A range of hills in Tolkien's Middle-earth, most notable for mention in The Lord of the Rings. It is the setting for several key events, including the breaking of the Fellowship and the ''taming'' of Sméagol.
emyn: Sindarin for hill (plural); muil: Doriathrin for shadow, twilight, vagueness.1 Pronounced approximately: E''mYn mu%il2
Doriathrin or Doriathric has a complex and disputed background, but can essentially be considered an archaic form of Sindarin, spoken in the time of Lúthien Tinúviel. It's more complicated than that, but it'll do for this. Also according to Helge Kåre Fauskanger of Ardalambion fame, muil is ''a cognate of Quenya muilë 'secrecy'''.
The Emyn Muil, like all of Tolkien's places, is well named. It can be considered the Shadowed Hills for its approach to Mordor. Twilight Hills is fitting for the home of the Argonath and the border of Gondor, a nation built in the twilight and downfall of Númenor. And then, the hills themselves are difficult to navigate, mazes of grey rock and tumbled stones.
The south western range of the Emyn Muil is cut north to south by the great river Anduin. This section of the Anduin is marked with rapids called the Sarn Gebir which end in the Falls of Rauros even as the Anduin passes the southern edge of the Emyn Muil. The Fellowship have to portage the boats they receive from Galadriel and Celeborn past the rapids of Sarn Gebir, after which they come upon the Argonath and the oval lake of Nen Hithoel which surrounds the tall island of Tol Brandir, and which ends in the Falls of Rauros.
The long eastern edge of the Emyn Muil borders the Dead Marshes and, by extension, the Dagorlad or Battle Plain. The site of many of the battles of the Last Alliance, the encroaching waters drowned parts of the Dagorlad and turned it into swamp.
The southern edge, on the eastern side of the Anduin, is bordered by the Nindalf (Wetwang in Westron), another stretch of swamp. The Nindalf borders the north and northwestern region of Ithilien.
The hills themselves are steep and rocky, with sheer drop offs and labyrinthine passageways of stone.
Here the highlands of the Emyn Muil ran from North to South in two long tumbled ridges. The western side of each ridge was steep and difficult, but the eastward slopes were gentler, furrowed with many gullies and narrow ravines. (LotR, pg 411)
Aragorn has difficulty tracking Merry and Pippin's company of orcs through the maze. Frodo and Sam, traveling without a guide, experience, or great knowledge of the place are far worse off.
... they had almost lost count of the hours during which they had climbed and laboured among the barren slopes and stones of the Emyn Muil, sometimes retracing their steps because they could find no way forward, sometimes discovering that they had wandered in a circle back to where they had been hours before. Yet on the whole they had worked steadily eastward, keeping as near as they could find a way to the outer edge of this strange twisted knot of hills. But always they found its outward faces sheer, high and impassable, frowning over the plain below; beyond its tumbled skirts lay livid festering marshes where nothing moved and not even a bird was to be seen. (LotR, pg 590)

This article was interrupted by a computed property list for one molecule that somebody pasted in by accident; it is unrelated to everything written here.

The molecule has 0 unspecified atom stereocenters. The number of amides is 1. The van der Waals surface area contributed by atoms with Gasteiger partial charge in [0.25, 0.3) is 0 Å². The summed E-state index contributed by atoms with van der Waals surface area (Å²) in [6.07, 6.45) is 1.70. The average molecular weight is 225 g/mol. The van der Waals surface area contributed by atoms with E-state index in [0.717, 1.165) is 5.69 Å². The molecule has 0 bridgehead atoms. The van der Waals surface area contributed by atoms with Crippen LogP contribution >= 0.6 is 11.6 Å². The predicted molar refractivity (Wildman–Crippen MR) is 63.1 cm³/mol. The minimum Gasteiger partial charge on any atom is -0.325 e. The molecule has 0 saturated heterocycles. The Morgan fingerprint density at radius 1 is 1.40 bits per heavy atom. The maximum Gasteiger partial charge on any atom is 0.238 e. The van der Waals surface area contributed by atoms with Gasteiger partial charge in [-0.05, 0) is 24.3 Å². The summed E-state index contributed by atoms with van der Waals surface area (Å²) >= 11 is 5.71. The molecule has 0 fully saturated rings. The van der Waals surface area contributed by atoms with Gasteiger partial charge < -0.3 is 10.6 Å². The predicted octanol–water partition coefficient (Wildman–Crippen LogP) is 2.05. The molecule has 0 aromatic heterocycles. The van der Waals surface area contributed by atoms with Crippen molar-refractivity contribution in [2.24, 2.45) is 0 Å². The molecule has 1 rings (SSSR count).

The ascii art isn't great and certainly isn't to scale, but it should help place where the Emyn Muil is in relation to everything else. As Frodo expresses at one point, he should have left the Fellowship earlier, and avoided the Emyn Muil entirely, approaching the Morannon from further north, through the Brown Lands. Of course, as he realizes upon reaching the Morannon, there was no way he'd be able to sneak into Mordor from the Black Gate even if he had taken the northerly route.
00 -- (The Anduin) (The Brown Lands)
00 m mm m mm
00 m mm m mm mm
(Rohan) 00 m mm mmm m mm
00 mm m mmm m mm v v
00 m mm mm m mmm v v (Dagorlad)
(the EMYN MUIL) -- m mm mm 00 m mm m mmm mmm m v v
m mm mm 00 mm mm m mm mm v v v v
mm mmm 00 m mm m mm mmm v v v v
m mm m 0*0 m mmm mm mm v (Dead Marshes) v
(* Nen Hithoel *) -- m mm mm 0***0 mm mm mmm v v
m mm mm m 0**0 v v v v v
o (The Falls of Rauros) -- 00 v v v
o 00 v v v v
o -- (The Entwash) 00 v v v v
o .o00 v (Nindalf) v
o (.Border of .o 00 v v v
o Rohan.) -- .o o00 v v v
(Eastfold) o .o o 00 v v v (to the Morannon ---->
o .o o o00 v v and Mordor) M
o .ooooooooo 00 v v MM
o .....o o 00 v MMMMM
(Mouths of Entwash)-- .ooooooooooooooooo 000 v (North Ithilien) MMMMMM
......................o o o o o000 * (Henneth Annun) MMMMMM
ooooooooooooooooooooo ooooooooooooooooo 00000 MMMMMM
(Mering Stream) 000000000o MMMMMM
(q Cair Andros q) -- 0qq0 MMMMM
(Gondor) 00 (Ephel Duath - MMMMMMM
00 Mountains of MMMMMMM
00 Shadow) -- MMMMMMM
1Ardalambion - Doriathrin
The e is, like i, a, o and u, a ''normal'' vowel and sounds much like the e in the English word were. Tolkien does indicate that much variation is to be expected in local dialects, however. The ''y'' in Sindarin is a '''modified' or fronted u, more or less as u in French lune.... In Gondor this y was usually pronounced like i.'' The ui is a diphthong, and all Eldarin diphthongs are ''falling'', in that they are stressed on the first part and then the rest runs together. Tolkien is quite explicit that the ui sound is like that in the English word ruin. In words of two syllables (emyn), the stress falls on the first syllable. The falling stress of the diphthong establishes the stress pattern for muil. (LotR, pg 1089-1090) *
All information gleaned from The Lord of the Rings, single volume edition, Houghton Mifflin, 1994, with forays into the Ardalambion website for help with the languages.